Pianist/composer Fred Hersch brings his “solo piano concept, second to none in jazz” (NY Times), to Jordan Hall for a recital marking not only his 60th birthday but also the 40th anniversary of his arrival at NEC as a student. Thursday, October 29, 7:30 PM, NEC’s Jordan Hall.

Need help building your career as an artist? Apply for a Creative Entrepreneur Fellowship by Oct. 16

The Arts & Business Council is offering up to 10 Creative Entrepreneur Fellowships for a program including personalized goal-setting, one-on-one coaching, skills-training seminars, a stipend of $750-$1000 for business-related purchases, and an opportunity to display and sell your work at a showcase event. The program runs from November to June with monthly evening workshops January – May.

Eligibility: musicians, visual artists, graphic designers, writers, craftspersons, artisans, etc.
Neighborhood focus: Roxbury, Dorchester, Mattapan
Deadline to apply: October 16

Click here for more information and the application.

Levi’s Restaurant & Lounge is Dorchester’s newest jazz venue

Known for the best fish and chips around and its delicious roti on Friday and Saturday nights, this popular West Indian restaurant at 323 Washington St. in Dorchester has been serving up live jazz every Saturday night since early September. This Saturday, October 10, it’s the trio, Reaching Out. The weekly Jazz in the City program begins at 9 pm. Thank you, Levi George, for this great addition to Boston’s jazz scene!

Dressing up with JazzBoston@ BeanTown
Many jazz greats have been known for their style as well as their music - among them Billie Holiday, Miles Davis, and Boston's own Roy Haynes and Mae Arnette.
Many jazz greats have been known for their style as well as their music – among them Billie Holiday, Miles Davis, and Boston’s own Roy Haynes and Mae Arnette.

On a suitably cool September 26, JazzBoston and ArtsBoston teamed up at the Berklee Beantown Jazz Festival to create a “Jazz Fantasy Foto Booth.” More than 100 people of all ages came by to dress up, pick up an instrument and pose for our team of photographers, led by Jean Hangarter and Jandro Cisneros. Among the array of borrowed fashion items to choose from were a jacket, shades and sticks loaned for the occasion by Boston-born drummer Roy Haynes. The action – and the laughter – didn’t stop until closing time at 6 pm.

Suspended over the booth, a banner with the words of Langston Hughes said it all: “A jazz rhythm is the rhythm of life.”

Click here to see the complete photo album on JazzBoston’s Facebook page and here to see JazzBoston’s new Instagram.

(Photos below by Jandro Cisneros Photography)

Mothers and Daughters

Mothers and daughters had fun at the Jazz Fantasy Foto Booth.

Mothers, daughters & sons

Mothers, daughters and sons pose for the cameras amidst the sounds of big band jazz and hard bop.

Family Fun

Beantown was full of family-friendly events, from an instrument petting zoo to food vendors to the JazzBoston Fantasy Foto Booth.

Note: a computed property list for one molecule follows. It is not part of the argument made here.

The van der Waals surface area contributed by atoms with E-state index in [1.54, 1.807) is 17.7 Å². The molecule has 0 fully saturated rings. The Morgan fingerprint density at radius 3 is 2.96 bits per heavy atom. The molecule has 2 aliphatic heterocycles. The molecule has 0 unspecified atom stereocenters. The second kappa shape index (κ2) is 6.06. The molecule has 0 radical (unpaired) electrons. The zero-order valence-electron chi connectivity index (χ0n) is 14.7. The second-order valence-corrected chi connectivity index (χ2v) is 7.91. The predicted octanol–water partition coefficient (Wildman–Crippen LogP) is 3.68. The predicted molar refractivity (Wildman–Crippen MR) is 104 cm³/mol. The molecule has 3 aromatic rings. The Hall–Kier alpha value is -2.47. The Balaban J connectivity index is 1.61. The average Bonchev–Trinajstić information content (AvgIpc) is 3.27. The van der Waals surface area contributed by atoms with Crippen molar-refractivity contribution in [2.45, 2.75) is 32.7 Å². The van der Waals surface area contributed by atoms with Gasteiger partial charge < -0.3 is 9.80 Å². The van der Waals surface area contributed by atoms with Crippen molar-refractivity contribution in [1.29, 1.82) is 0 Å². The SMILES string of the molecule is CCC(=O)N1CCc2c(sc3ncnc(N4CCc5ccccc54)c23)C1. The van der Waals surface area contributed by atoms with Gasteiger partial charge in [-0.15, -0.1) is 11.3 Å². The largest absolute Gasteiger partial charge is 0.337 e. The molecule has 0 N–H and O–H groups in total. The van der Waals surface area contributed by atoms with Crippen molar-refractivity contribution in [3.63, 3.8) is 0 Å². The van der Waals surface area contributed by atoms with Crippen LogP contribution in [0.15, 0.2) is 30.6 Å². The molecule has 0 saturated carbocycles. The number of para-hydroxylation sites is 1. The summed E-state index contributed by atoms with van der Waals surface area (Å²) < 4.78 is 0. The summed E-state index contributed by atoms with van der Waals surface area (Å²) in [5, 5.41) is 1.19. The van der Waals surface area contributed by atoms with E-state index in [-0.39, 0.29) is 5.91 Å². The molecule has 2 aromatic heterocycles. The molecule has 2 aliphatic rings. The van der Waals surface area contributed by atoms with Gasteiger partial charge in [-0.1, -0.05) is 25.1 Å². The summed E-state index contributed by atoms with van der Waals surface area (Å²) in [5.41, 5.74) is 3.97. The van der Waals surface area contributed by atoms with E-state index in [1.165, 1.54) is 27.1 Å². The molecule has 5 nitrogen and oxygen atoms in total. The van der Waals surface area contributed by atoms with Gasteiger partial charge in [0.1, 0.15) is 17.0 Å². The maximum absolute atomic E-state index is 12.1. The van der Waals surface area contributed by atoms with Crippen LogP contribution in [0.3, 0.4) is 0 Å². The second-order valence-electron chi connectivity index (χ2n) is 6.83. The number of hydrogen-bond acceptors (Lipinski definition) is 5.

Young friends

From toddlers to teenagers, friends came together to capture their inner Billie Holiday or Lester Young.

Come together

Friends of all ages came together under the JazzBoston tent with smiles galore.

Lester Young or Coleman Hawkins?

Many posed with a saxophone, imitating their favorites – from Lester Young to Coleman Hawkins to Stan Getz and John Coltrane.

Jazz age style

Women channeled their favorite jazz legends – from Mary Lou Williams to Lady Day to Alice Coltrane.

Salute to Roy Haynes

Jazz impresario Fred Taylor was feeling the vibes from his friend Roy Haynes’s jacket, shades, and sticks. Many thanks to Leslie Haynes for delivering these precious items, loaned to JazzBoston for the day by her father.

Join the JazzBird® team – Help move jazz radio into the 21st century

JazzBird® is the answer for people looking for the best jazz radio as music continues to move online in the 21st century. The free radio app from JazzBoston lets you listen live, anytime and anywhere, to great jazz shows hosted by humans at stations around the globe. Even as local stations cut back, you can still hear your local jazz shows, and jazz shows from stations worldwide can become your local shows as well, 24 hours a day. There’s nothing else like JazzBird. If you haven’t already tried it, download the free version for iOS or Android and hear for yourself.

JazzBoston is expanding its JazzBird team. If you want to help shape the future of jazz radio and connect the world’s jazz community, here’s what it takes:

  • Can you offer just a few hours a month, working from home when it’s convenient for you, to help keep JazzBird up to date?
  • Are you able to respond to emails quickly, regularly?
  • Are you willing to spend some time listening to new shows, and do you have enough knowledge of jazz to describe the style of their playlist?
  • Are you comfortable using web applications to change/update lists of information?
  • Do you know anything about Internet streaming, tracking down URLs and checking them? We’ll help you learn if you’re interested.

This is exciting stuff, the future! We’re creating a 21st century solution for jazz fans. If you’d like more information about joining the JazzBird team, write to JazzBirdTeam@jazzboston.org.


JazzBoston is the umbrella and advocacy organization for Greater Boston’s jazz community. We connect and promote the entire jazz scene, and we champion the music, the musicians, and Boston’s place in the constellation of the world’s great jazz cities.

Plan now to be part of Jazz Week 2016
Friday, April 22 – Sunday, May 1
A banner with Langston Hughes’ words, hanging on the front of JazzBoston’s tent, captured the spirit of the Berklee BeanTown Jazz Festival.